"Life is either a daring adventure or nothing." Helen Keller

Ah, Auckland

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Auckland is the largest Polynesian city in the world, a swirling international metropolis where people from all over Asia and the South Pacific meet and mix with the native Maori traditions, British influence, and a bit of shoulder rubbing (and ribbing) with the Aussies. Combine the unique culture that results with the laid back, inclusive vibe of the New Zealanders, and you get a pulsing heart in the middle of a country of rugged isolation and incredible natural beauty.

The City of Sails sits between two great harbors, the Waitemata and the Manukau, and the Aucklanders take advantage of their geographic luck: over one-third of them own some sort of boat. Shoes are optional in the “Big Smoke” where dozens of beaches are only a thirty minute bus ride away and almost fifty volcano cones raise their sleepy heads around the cityscape.

Auckland’s neighborhoods are all easily accessed by the Link Bus, which runs in a loop around the city both ways and costs 1.60 NZD per trip, an inexpensive city tour!

Queen Street/CBD (Central Business District): Auckland’s business district and city center is home to the ferry terminal, cheapo souvenir shops, the Aotea weekend market at Aotea Square, and the Warehouse (a big Target-like store). Go to the Viaduct, the waterfront area full of fancy sailboats, excellent seafood restaurants and is THE place for nightlife in Auckland. Don’t miss Lenin, a communist-themed vodka bar; or Minus 5, a frozen bar where everything is made of ice, from the glasses to the sofas to the bar itself. Most major hotels and all big backpackers are in the CBD, and for a nice breakfast go to Vulcan Lane, a pedestrianized street with several neat sidewalk cafes right off the middle of Queen Street.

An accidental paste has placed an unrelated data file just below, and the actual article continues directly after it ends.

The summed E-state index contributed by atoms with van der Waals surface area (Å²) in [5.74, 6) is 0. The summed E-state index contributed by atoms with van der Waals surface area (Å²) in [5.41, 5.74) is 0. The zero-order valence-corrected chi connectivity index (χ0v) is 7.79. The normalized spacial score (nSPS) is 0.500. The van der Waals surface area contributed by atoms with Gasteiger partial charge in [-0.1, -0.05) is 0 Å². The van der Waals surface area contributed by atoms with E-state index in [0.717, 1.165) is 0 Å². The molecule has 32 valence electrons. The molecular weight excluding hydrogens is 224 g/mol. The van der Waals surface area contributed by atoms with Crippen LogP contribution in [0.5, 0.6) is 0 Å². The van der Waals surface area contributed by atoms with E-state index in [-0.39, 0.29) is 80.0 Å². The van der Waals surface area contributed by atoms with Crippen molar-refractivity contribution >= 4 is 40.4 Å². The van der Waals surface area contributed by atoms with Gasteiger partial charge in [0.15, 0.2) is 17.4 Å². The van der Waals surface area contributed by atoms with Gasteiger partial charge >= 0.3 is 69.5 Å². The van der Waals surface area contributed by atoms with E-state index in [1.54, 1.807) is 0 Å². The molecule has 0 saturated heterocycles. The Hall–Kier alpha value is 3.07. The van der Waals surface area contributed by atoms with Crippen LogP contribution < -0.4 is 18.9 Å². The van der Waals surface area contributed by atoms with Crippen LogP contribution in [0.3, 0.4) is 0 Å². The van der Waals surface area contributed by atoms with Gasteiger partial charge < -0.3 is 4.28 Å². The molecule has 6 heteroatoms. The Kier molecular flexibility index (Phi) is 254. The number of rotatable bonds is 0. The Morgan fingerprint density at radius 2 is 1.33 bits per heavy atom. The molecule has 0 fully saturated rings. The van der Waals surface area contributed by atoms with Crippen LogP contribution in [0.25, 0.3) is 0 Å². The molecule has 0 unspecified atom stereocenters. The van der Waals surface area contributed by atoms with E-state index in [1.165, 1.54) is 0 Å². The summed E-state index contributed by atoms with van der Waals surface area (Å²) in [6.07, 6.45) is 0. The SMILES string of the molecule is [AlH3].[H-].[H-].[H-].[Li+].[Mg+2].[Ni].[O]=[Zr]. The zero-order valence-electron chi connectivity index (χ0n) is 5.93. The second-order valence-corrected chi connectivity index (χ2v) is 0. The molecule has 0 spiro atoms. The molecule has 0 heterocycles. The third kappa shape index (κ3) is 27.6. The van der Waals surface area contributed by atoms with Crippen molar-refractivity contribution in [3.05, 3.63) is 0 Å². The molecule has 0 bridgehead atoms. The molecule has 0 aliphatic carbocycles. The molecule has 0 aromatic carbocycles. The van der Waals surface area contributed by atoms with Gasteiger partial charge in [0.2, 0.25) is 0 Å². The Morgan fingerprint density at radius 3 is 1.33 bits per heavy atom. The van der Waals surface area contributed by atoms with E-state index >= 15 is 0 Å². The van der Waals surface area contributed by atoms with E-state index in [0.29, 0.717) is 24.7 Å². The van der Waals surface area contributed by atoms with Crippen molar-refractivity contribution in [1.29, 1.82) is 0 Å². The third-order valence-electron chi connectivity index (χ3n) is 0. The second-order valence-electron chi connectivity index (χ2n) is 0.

• The Auckland Art Gallery (Toi O Tamaki) is free and provides a great first glimpse into New Zealand culture, just two blocks off Queen Street on the edge of hilly Albert Park. Pop in to see Goldie’s portraits of the Maori people, amazing renditions of Maori people of the past.
  • The Auckland Harbor Bridge is the site of A.J. Hackett’s first trial run of the bungee jump (he was prompted arrested and then followed it up the next year by jumping off the Eiffel Tower). You can follow in his footsteps and jump yourself, or do the free bridge climb and watch all the other idiots flinging themselves off a bridge.
  • The SkyTower at SkyCity is the tallest building in the southern hemisphere, and you can base-jump off the top of it!


  • Ponsonby Road: Chocka with cute boutique shops, trendy restaurants, and hip bars, Ponsonby is the place to go for a hot Friday night date, and is right around the corner from the daily Victoria Market.
  • K’Road: Turn the corner from Ponsonby to K’Road and the scene completely changes: fantastic vintage clothing stores, dark hookah lounges, sex shops, and tattoo parlors. The gay center of Auckland, gritty and interesting K’Road is a nightlife hot spot and THE place to go for late night dancing.
  • Parnell: Parnell has some good shopping but is most interesting for the colonial architecture of the stores and coffee shops. From Parnell you can access the Auckland Domain (the big city park) and the Auckland War Memorial Museum which has a great view over the city and one floor each devoted to South Pacific Culture, the geological history of New Zealand, and war.
  • Newmarket: This is where all the Aucklanders go to shop the big name brands. There are lots of clothing stores here, but skip it unless you really love to shop.
  • Mission Bay: Sunbathe and swim in the shadow of Rangitoto, shop at the Saturday market, eat fish and chips next to the surf and finish it all off with an ice cream cone. My favorite place in Auckland, hands down, and best around high tide. You can take a bus to the beach and then join the walk back to the CBD along Tamaki Drive with the rollerbladers and dogwalkers, a lovely coastal stroll which takes one to two hours.
  • Northshore: Home to a long stretch of beautiful beaches including Long Bay, Takapuna (with weekend market) and Milford, all with panoramic views of Rangitoto.


1 Ferry to Devonport to explore a quaint neighborhood with cute pubs and restaurants, neat shops, a quiet beach, and two volcanic cones to climb

2 Ferry to Rangitoto (Bloody Skies), Auckland’s iconic volcano which last erupted only six hundred years ago, and hike up lava floes to lava tunnels and 360 degree views of Auckland and its watery environs

3 Ferry to Waiheke Island to visit wineries, tramp through vineyards to clear beaches, and enjoy the arts and crafts scene of the island.

4 Piha: Dangerous surf beach with insane scenery, featured in the movie The Piano.

Author: worldromper

I write, wrestle wiener dogs, win big at skee-ball and wander at large on a world-size scale.

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